Time to shake the salt out of the Australian diet

Salt: a white crystalline substance rich in stories connected to culture, traditions, historical events and health.  Ancient Egyptians used salt to preserve mummies.  Japanese sumo wrestlers throw salt into the ring before fighting to ward off evil spirits.  Mahatma Gandhi led the famous salt march across India in protest of exorbitant salt taxes imposed by the then British rulers.  But more recently salt has been in the spotlight due to concerns of excess salt in our diet.  

Unpack the Salt is a current consumer awareness campaign led by the Heart Foundation and VicHealth.  The campaign seeks to raise awareness of high salt intakes within the community and promote action for change to reduce the amount of salt in the Victorian diet to protect cardiovascular health. 

Senior Lecturer in Population Nutrition Dr Carley Grimes offers a perspective on this topic.



                                  Image source: Heart Foundation


Why do we care about too much salt in our diet?

In a nutshell, eating too much salt can raise blood pressure in adults as well as in children.  High blood pressure is a major risk factor for heart attack and stroke, both of which are costly and deadly health problems facing Australia.  As most of the population will go on to have high blood pressure in older age, there has never been a better time to intervene than in early life to help protect blood pressure levels from the get go.  Additional concerns related to excess salt in the diet include links with obesity and the promotion of taste preferences that favour saltier foods. 


Could you be eating too much salt? How much is too much?

Health organisations recommend that adults eat no more than 5 grams of salt per day, which is about a teaspoon of salt.  Children need even less and recommendations are age dependent.  For example a child aged 4-8 years should have no more than 3 ½ grams of salt per day.

Our own research on Victorian’s attitudes to salt intake, conducted at the Institute for Physical of Activity and Nutrition shows that while most adults (84%) believed that Australians eat too much salt, less than a third (28%) believed their own individual salt intake exceeded dietary recommendations.  In other words, people know that eating too much salt is a problem for the community but perhaps it’s not their own problem.  However, the stark reality is that on average Adults eat about 9 grams of salt per day.  With regards to schoolchildren, we recently reported intakes of about 6 grams per day and found that 7 out of 10 children exceeded dietary recommendations for salt.   

Underestimating your own salt intake is probably an easy mistake given that most (75%) of the salt we eat each day comes from packaged foods, hiding away in products such as bread, cheese and pasta/Indian simmer sauces.  Of course some of the more suspected ‘salty’ culprits such as bacon and processed meats; and take-away foods like pizza and burgers also add salt to our diet.  Chances are if you eat any packaged foods you’re probably getting too much of the white stuff.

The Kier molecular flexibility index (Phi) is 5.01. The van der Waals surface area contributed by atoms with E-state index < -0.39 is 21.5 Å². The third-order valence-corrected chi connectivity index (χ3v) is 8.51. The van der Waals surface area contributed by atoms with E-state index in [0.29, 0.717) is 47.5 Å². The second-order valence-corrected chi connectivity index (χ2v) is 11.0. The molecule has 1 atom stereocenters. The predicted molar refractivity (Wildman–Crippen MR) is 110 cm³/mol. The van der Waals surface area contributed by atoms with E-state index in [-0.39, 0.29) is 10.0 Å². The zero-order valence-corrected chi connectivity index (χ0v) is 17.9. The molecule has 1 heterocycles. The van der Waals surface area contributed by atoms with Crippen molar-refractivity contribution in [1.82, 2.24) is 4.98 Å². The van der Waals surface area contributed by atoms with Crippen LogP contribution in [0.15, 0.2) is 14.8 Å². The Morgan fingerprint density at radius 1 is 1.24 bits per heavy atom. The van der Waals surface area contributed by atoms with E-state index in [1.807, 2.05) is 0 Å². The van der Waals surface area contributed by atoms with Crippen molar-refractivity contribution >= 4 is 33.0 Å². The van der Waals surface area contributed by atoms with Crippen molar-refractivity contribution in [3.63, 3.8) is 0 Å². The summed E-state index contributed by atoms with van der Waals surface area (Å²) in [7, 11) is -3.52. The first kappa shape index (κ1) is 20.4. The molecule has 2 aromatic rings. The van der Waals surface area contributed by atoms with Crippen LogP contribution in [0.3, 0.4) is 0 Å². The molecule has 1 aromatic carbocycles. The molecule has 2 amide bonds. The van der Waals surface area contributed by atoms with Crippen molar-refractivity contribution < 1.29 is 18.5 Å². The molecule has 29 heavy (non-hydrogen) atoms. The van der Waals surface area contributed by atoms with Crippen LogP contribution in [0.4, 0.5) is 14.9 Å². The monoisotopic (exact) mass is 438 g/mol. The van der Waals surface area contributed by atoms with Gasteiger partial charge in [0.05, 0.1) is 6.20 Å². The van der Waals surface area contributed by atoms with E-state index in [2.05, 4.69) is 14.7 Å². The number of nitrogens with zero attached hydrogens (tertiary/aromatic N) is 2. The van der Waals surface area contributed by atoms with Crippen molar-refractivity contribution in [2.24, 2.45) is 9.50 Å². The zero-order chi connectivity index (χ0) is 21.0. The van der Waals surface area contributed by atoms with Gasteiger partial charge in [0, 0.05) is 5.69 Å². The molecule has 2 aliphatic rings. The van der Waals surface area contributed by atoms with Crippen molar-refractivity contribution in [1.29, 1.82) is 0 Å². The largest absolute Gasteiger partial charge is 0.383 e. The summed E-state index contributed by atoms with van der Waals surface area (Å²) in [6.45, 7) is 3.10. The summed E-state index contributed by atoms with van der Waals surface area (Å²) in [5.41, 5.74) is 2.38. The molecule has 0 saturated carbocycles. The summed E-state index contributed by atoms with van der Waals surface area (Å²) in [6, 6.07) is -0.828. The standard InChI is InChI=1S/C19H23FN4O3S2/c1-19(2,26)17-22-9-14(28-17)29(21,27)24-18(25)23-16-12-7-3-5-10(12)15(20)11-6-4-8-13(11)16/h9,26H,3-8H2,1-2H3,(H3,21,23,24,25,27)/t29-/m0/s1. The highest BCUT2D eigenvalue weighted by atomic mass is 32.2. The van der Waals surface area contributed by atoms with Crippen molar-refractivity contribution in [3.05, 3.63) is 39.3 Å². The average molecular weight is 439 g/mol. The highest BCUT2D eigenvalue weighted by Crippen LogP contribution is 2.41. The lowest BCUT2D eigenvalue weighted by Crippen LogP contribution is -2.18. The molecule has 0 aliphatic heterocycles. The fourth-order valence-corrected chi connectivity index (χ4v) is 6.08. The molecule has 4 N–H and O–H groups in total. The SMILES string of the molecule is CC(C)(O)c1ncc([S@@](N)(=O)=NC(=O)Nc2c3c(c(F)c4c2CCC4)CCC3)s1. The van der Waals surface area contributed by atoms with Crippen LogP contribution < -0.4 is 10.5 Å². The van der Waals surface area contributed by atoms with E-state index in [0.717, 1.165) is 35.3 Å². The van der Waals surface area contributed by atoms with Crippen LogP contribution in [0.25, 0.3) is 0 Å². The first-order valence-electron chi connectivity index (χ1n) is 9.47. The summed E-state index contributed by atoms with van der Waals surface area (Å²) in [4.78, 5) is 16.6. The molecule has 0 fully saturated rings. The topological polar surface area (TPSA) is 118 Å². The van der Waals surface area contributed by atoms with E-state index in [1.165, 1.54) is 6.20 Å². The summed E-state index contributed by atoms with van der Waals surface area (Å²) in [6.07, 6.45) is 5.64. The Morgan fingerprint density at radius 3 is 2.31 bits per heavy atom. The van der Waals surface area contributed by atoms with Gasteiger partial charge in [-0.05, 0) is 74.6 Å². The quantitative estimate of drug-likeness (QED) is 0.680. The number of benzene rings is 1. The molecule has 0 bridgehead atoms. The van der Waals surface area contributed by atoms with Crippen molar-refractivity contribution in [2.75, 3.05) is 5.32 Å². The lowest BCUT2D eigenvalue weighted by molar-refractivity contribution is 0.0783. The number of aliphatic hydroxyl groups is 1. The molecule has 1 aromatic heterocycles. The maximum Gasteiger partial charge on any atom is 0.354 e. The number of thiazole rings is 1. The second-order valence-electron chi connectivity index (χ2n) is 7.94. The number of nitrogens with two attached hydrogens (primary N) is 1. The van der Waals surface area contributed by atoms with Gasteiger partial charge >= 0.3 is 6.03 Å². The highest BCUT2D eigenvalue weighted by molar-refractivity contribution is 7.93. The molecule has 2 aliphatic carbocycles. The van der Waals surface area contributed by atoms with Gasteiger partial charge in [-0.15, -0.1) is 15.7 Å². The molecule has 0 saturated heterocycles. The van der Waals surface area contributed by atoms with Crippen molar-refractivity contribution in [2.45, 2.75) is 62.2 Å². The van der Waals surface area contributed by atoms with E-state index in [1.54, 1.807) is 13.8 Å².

The evidence linking high salt intakes to adverse cardiovascular health is extensive and robust.  In response numerous leading health organisations around the world are stepping up action on population salt reduction.  The World Health Organization has identified salt reduction as a key target to reduce non-communicable disease and has set a global target for a 30% relative reduction in mean population intake of salt by 2025.  The Australian government has signed up to this target, meaning it’s time for action.  Victoria is leading the way.  In 2015 VicHealth established a Salt Reduction Partnership Group and the group has mapped out an action plan for salt reduction in Victoria.  The Heart Foundation’s Unpack the Salt campaign is part of this initiative. 


So what can you do to cut back on salt?

  • Check the food label. There is a lot of variation in the amount of salt found in foods on supermarket shelves. Take pasta sauces for example dependent on the brand some types can have 90 x more salt.  Check the nutrition information panel to compare the salt (sodium) content of similar products and pick one with less sodium per 100 grams. 
  • Eat fresh. Aim to follow the Australian Dietary Guidelines and include plenty of fresh vegetables and fruit which are naturally low in salt. There’s no problem with buying frozen or canned vegetables, just make sure you get the ‘no added salt’ variety.  Swap salty processed meats for lean meats and poultry or fish or eggs.
  • Throw the salt shaker out. Don’t add salt to your food at the table and when cooking try experimenting with alternative flavourers, such as herbs and spices.  When we start to eat less salt, over time our taste preferences adjust, meaning we can get the same flavour kick but with less salt. 
  • Food manufacturers make foods that consumers buy. So speak with your wallet, buy products that are labelled as ‘salt reduced’ or ‘no added salt’. Support the manufacture of foods with less salt. When the amount of salt added to foods is gradually reduced it can go undetected by our taste buds.  


Dr Carley Grimes

Senior Lecturer in Population Nutrition

Institute for Physical Activity and Nutrition (IPAN), Deakin University

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